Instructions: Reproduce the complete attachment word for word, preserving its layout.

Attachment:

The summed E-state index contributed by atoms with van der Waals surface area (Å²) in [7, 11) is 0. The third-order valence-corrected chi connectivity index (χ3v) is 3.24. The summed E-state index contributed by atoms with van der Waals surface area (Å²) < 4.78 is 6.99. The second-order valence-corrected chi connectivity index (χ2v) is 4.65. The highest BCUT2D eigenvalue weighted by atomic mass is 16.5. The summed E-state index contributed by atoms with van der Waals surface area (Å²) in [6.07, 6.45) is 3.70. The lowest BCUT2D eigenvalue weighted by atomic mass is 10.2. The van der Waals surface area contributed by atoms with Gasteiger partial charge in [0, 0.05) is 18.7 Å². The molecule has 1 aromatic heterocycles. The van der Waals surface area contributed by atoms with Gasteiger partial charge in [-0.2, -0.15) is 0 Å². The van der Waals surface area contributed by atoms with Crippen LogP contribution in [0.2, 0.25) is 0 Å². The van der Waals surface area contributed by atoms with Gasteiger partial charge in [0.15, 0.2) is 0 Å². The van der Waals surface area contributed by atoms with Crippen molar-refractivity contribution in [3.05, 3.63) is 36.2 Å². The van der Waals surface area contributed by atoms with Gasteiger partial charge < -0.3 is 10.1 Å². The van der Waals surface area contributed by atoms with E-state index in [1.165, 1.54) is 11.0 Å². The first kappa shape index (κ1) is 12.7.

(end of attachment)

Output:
The summed E-state index contributed by atoms with van der Waals surface area (Å²) in [7, 11) is 0. The third-order valence-corrected chi connectivity index (χ3v) is 3.24. The summed E-state index contributed by atoms with van der Waals surface area (Å²) < 4.78 is 6.99. The second-order valence-corrected chi connectivity index (χ2v) is 4.65. The highest BCUT2D eigenvalue weighted by atomic mass is 16.5. The summed E-state index contributed by atoms with van der Waals surface area (Å²) in [6.07, 6.45) is 3.70. The lowest BCUT2D eigenvalue weighted by atomic mass is 10.2. The van der Waals surface area contributed by atoms with Gasteiger partial charge in [0, 0.05) is 18.7 Å². The molecule has 1 aromatic heterocycles. The van der Waals surface area contributed by atoms with Gasteiger partial charge in [-0.2, -0.15) is 0 Å². The van der Waals surface area contributed by atoms with Crippen LogP contribution in [0.2, 0.25) is 0 Å². The van der Waals surface area contributed by atoms with Gasteiger partial charge in [0.15, 0.2) is 0 Å². The van der Waals surface area contributed by atoms with Crippen molar-refractivity contribution in [3.05, 3.63) is 36.2 Å². The van der Waals surface area contributed by atoms with Gasteiger partial charge < -0.3 is 10.1 Å². The van der Waals surface area contributed by atoms with E-state index in [1.165, 1.54) is 11.0 Å². The first kappa shape index (κ1) is 12.7.